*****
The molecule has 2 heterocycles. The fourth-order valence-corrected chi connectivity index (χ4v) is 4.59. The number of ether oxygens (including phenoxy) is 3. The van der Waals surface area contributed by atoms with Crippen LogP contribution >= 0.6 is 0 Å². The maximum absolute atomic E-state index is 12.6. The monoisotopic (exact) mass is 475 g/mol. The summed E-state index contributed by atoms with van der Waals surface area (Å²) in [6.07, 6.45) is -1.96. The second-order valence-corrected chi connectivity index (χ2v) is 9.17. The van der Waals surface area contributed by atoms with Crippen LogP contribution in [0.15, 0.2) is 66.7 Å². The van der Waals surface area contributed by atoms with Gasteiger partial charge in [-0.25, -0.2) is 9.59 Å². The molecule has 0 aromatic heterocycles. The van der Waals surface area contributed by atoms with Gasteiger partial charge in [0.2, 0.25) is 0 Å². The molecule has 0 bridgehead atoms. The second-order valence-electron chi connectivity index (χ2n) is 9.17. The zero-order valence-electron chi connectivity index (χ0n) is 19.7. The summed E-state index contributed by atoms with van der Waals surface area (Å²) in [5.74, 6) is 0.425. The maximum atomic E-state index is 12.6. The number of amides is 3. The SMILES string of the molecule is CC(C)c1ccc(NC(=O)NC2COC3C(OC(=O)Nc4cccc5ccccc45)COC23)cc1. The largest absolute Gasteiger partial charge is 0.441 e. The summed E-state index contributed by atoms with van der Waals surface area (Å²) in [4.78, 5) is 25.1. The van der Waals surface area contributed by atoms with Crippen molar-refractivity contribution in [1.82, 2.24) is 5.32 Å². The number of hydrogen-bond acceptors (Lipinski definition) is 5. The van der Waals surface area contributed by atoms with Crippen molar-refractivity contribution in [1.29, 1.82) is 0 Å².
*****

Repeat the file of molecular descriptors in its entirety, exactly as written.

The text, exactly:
The molecule has 2 heterocycles. The fourth-order valence-corrected chi connectivity index (χ4v) is 4.59. The number of ether oxygens (including phenoxy) is 3. The van der Waals surface area contributed by atoms with Crippen LogP contribution >= 0.6 is 0 Å². The maximum absolute atomic E-state index is 12.6. The monoisotopic (exact) mass is 475 g/mol. The summed E-state index contributed by atoms with van der Waals surface area (Å²) in [6.07, 6.45) is -1.96. The second-order valence-corrected chi connectivity index (χ2v) is 9.17. The van der Waals surface area contributed by atoms with Crippen LogP contribution in [0.15, 0.2) is 66.7 Å². The van der Waals surface area contributed by atoms with Gasteiger partial charge in [-0.25, -0.2) is 9.59 Å². The molecule has 0 aromatic heterocycles. The van der Waals surface area contributed by atoms with Gasteiger partial charge in [0.2, 0.25) is 0 Å². The molecule has 0 bridgehead atoms. The second-order valence-electron chi connectivity index (χ2n) is 9.17. The zero-order valence-electron chi connectivity index (χ0n) is 19.7. The summed E-state index contributed by atoms with van der Waals surface area (Å²) in [5.74, 6) is 0.425. The maximum atomic E-state index is 12.6. The number of amides is 3. The SMILES string of the molecule is CC(C)c1ccc(NC(=O)NC2COC3C(OC(=O)Nc4cccc5ccccc45)COC23)cc1. The largest absolute Gasteiger partial charge is 0.441 e. The summed E-state index contributed by atoms with van der Waals surface area (Å²) in [4.78, 5) is 25.1. The van der Waals surface area contributed by atoms with Crippen molar-refractivity contribution in [1.82, 2.24) is 5.32 Å². The number of hydrogen-bond acceptors (Lipinski definition) is 5. The van der Waals surface area contributed by atoms with Crippen molar-refractivity contribution in [1.29, 1.82) is 0 Å².